Lady of Bath vs. Desdemona

Topics: Marriage, The Canterbury Tales, Geoffrey Chaucer Pages: 4 (1394 words) Published: March 27, 2013
ENGL 220 - Scott Mackenzie
December 8th, 2010

Breaking the Socially Acceptable Behavior of Women in Chaucer and Shakespeare

To say that men in the centuries leading up to the twentieth believed a woman must be “seen but not heard,” is a fair statement. Women during the times of Chaucer and Shakespeare were second class citizens with little rights. They were considered properties of their masters (fathers and husbands), and had no use other than birthing and mothering. A woman was supposed to be meek, chaste, and have no opinion. However, the characters Desdemona in William Shakespeare’s Othello and Dame Alison from The Wife of Bath’s Prologue in Geoffrey Chaucer’s The Canterbury Tales seemingly go against common conventions of women, as they are bold characters who have strong opinions and exert dominance. Dame Alison, the Wife of Bath, is a character created by Chaucer in The Canterbury Tales. She is a merchant who has an interest in profit, and uses sex and her many husbands to gain that profit. Alison has been married five times, and she is open to more, as sex is extremely important to her. “Welcome the sixte, whan that ever he shal!/ For sothe, I wol nat kepe me chast in al,/ Whan myn housbonde is fro the world anoon.” (51-53) Alison is boldly stating that she will continue to remarry because she cannot remain without sex, a statement that blatantly goes against the ideal woman, a lady who has one husband and is chaste at all times. Alison challenges this ideal when she says, “but that I axe, why that the fifthe man/ was noon housbond to the Samaritan?1/ How manye mighte she have in mariage?/ ... God bad us for to wexe and multiplye.” (21-23, 28) In Alison’s time, the messages in the bible were considered the truth and 1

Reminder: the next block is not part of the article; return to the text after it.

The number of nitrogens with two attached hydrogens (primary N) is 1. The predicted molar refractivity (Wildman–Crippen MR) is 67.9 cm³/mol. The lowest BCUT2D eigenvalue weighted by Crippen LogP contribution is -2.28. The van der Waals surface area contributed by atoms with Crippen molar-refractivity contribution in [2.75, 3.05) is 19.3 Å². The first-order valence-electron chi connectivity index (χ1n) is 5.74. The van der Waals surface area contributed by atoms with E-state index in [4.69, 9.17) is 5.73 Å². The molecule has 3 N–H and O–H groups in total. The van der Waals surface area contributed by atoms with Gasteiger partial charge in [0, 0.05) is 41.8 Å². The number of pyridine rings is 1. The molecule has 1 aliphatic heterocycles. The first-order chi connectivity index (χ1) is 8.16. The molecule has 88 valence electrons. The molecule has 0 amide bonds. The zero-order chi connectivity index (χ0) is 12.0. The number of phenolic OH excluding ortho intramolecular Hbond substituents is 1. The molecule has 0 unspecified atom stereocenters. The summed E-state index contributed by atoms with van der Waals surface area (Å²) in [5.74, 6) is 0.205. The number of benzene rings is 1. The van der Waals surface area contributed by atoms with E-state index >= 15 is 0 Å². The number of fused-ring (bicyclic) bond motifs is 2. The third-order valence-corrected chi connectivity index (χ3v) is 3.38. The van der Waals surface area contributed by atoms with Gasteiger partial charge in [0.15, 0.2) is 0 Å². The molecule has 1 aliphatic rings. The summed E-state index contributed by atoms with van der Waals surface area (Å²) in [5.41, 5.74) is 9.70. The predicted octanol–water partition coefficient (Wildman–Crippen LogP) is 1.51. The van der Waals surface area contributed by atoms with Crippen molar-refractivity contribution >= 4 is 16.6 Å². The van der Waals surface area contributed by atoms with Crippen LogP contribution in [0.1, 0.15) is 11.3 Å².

Referencing a story in the bible where Jesus told a Samaritan that though she had five mates, only one was her husband.

were not to be challenged, especially by a woman. Within the first one hundred lines of her prologue, Dame...
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